MLS Commissioner: Not ideal financially for MLS to play in empty stadiums – Yahoo Money


Major League Soccer was among the many sports leagues that paused their seasons on March 12 due to coronavirus, following the NBA’s lead. At first, MLS announced it would only suspend its season for 30 days. Just one week later, it extended the suspension, with a target date of May 10. On April 17, MLS agin extended its suspension until “at least June 8.

As of now, all U.S. sports remain shutdown, though each league is examining its own potential return plan. MLS had only gotten through 26 matches of its 2020 season.

MLS Commissioner Don Garber says he is optimistic the league will be able to resume its season. “We’re working on all sorts of contingency plans” to reopen, Garber told Yahoo Finance last week. He also said on Nashville SC’s YouTube channel that one month ago, “we were very pessimistic,” but now he’s “more optimistic about what a return to play plan could look like.”

There’s just one hurdle that’s a bigger problem for MLS than any of the other leagues: dependence on game day revenue.

‘The vast vast vast majority of our incomes does come from game day revenues’

All of the leagues that had to pause their seasons are expecting to play games in empty arenas once they return (if they can return), at least at first. That’s what the Chinese Professional Baseball League (CPBL) in Taiwan, which returned on April 11, and the Korean Baseball Organization (KBO) in South Korea, which returned on May 5, have done to start.

No fans in the arenas means no ticket sales, no suites, no concessions, no parking fees, no in-stadium merchandise. And MLS is particularly reliant on game day revenue.

“It’s not ideal for any sport whatsoever to [play in front of] no fans, I don’t care whether it’s college sports, Olympic sports, or the major league sports,” Garber told Yahoo Finance. “Unfortunately for our league, the vast vast vast majority of our income does come from game day revenues, so it has a different economic impact on us.”

Mar 7, 2020; Seattle, Washington, USA; Seattle Sounders FC fans cheer before a game against the Columbus Crew at CenturyLink Field. Mandatory Credit: Jennifer Buchanan-USA TODAY Sports

In 2013, the portion of MLS revenue that came from game day sales was as high as 90%, though that has likely come down a little, thanks to a TV deal with Fox and ESPN and an apparel deal with Adidas, each worth $90 million per year to the league. For comparison, MLB gets 40% of its league revenue from game day revenue, and that’s still much higher than the NFL, which gets less than 15% of its revenue from gate receipts. (For the NFL, it’s all about television; broadcast deals make up more than half of that league’s revenue.)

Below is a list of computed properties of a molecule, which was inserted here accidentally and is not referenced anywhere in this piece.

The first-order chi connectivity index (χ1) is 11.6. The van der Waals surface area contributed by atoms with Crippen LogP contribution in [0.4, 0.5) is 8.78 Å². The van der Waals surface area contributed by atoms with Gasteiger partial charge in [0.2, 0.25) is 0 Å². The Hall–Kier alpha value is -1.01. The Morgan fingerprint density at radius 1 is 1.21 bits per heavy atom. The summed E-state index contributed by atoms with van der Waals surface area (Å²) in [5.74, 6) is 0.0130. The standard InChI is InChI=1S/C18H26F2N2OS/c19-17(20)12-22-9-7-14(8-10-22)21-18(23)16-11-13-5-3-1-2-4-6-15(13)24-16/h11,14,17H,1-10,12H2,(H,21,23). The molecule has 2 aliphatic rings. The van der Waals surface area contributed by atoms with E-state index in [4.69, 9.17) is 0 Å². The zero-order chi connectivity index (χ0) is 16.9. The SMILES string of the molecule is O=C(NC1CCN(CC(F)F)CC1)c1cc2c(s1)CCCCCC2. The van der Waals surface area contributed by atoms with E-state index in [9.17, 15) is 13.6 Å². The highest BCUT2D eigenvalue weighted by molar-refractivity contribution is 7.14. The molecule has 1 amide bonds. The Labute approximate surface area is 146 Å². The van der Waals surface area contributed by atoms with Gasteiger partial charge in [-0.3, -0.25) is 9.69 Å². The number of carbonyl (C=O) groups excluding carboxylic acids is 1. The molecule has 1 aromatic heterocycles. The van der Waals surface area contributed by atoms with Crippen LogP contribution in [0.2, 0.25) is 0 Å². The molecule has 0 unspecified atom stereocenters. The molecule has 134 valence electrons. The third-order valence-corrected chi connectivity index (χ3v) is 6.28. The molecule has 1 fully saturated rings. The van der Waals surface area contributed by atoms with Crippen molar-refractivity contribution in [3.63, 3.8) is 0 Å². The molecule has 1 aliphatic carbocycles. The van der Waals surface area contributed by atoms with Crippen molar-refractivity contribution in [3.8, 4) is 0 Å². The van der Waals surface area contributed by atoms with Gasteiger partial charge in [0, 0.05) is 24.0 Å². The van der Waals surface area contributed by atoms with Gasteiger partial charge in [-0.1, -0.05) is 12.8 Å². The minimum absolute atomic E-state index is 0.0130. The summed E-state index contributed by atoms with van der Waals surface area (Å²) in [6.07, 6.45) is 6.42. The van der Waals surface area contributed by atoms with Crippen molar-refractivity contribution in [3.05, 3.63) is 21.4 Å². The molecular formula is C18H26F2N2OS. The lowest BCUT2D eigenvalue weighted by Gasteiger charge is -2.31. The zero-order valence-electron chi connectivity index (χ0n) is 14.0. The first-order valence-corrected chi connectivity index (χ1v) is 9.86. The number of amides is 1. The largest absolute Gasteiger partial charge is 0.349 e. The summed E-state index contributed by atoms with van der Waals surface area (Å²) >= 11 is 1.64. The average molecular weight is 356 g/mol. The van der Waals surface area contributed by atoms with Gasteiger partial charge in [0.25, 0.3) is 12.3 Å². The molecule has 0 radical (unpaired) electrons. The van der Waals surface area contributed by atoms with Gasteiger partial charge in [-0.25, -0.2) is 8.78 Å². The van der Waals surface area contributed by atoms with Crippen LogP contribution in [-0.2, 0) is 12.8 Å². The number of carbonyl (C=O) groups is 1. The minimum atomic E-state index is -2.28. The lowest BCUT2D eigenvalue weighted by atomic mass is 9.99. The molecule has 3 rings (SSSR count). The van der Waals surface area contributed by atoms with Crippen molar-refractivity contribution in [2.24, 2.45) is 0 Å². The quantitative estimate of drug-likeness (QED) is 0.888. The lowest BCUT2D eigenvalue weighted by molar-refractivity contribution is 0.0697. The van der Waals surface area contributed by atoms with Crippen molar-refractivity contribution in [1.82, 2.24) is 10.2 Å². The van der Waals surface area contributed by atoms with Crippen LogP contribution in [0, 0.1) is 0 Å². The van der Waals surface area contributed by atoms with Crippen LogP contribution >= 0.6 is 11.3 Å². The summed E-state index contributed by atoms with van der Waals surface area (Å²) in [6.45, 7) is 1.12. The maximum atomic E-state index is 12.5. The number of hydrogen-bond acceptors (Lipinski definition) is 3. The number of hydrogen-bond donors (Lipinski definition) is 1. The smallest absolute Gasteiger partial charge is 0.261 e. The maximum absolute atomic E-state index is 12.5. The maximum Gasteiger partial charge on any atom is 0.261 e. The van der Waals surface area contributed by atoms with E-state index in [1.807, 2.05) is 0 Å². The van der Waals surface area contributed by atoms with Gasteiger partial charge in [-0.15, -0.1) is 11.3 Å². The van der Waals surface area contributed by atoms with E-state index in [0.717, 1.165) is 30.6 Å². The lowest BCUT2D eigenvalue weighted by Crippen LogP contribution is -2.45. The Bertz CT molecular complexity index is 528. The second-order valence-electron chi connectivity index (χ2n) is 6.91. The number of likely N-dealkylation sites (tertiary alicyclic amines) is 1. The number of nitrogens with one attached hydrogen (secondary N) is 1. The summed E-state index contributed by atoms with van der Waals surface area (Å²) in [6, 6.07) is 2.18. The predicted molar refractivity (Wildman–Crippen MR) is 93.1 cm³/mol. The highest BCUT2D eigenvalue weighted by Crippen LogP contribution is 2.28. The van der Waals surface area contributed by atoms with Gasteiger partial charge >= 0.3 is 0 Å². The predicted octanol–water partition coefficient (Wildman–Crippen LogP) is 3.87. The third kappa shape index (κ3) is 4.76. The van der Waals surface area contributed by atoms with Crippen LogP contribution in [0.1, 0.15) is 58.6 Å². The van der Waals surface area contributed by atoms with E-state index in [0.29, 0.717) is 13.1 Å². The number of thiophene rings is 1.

‘A hole in the heart of every fan and every club’

Garber did say that if MLS must return with no fans at games, it will do so: “Our players want to play, our coaches want to coach, our fans want to see some kind of competition. If that requires us to do that without fans, and we’re able to do that safely, then we’ll do that.” But it would mean a major loss of revenue. (MLB is currently dealing with the same hurdle: The club owners are pitching to the Players Association a plan to start up in July and play half the usual number of games, but with a 50/50 revenue split to offset the lost game day revenues; that would bring players less money than they’d normally get, and the players are reportedly wary of setting a precedent for the next collective bargaining agreement negotiations next year.)

This was Major League Soccer’s 25th season, originally planned to be a special year. Two new expansion teams had just launched, and four more are set to launch in the next two years. If worrying about when and how to restart its season isn’t enough of a headache, MLS will also have to reexamine those expansion plans.

“It’s a hole in the heart of every fan and every club when you’re not able to play games, in particular in Miami and Nashville, where we had two new teams coming in,” Garber says. “When we get back, those teams will pick up where they left off. And now we need to think about what is the future rollout of our teams in Austin, and Charlotte, and St. Louis, and Sacramento. That’s something we’re working on now. There’s no doubt that we’re contemplating will there be any effect of the Covid crisis on expansion? Right now it’s not affecting that, but it’s something we have to think about.”

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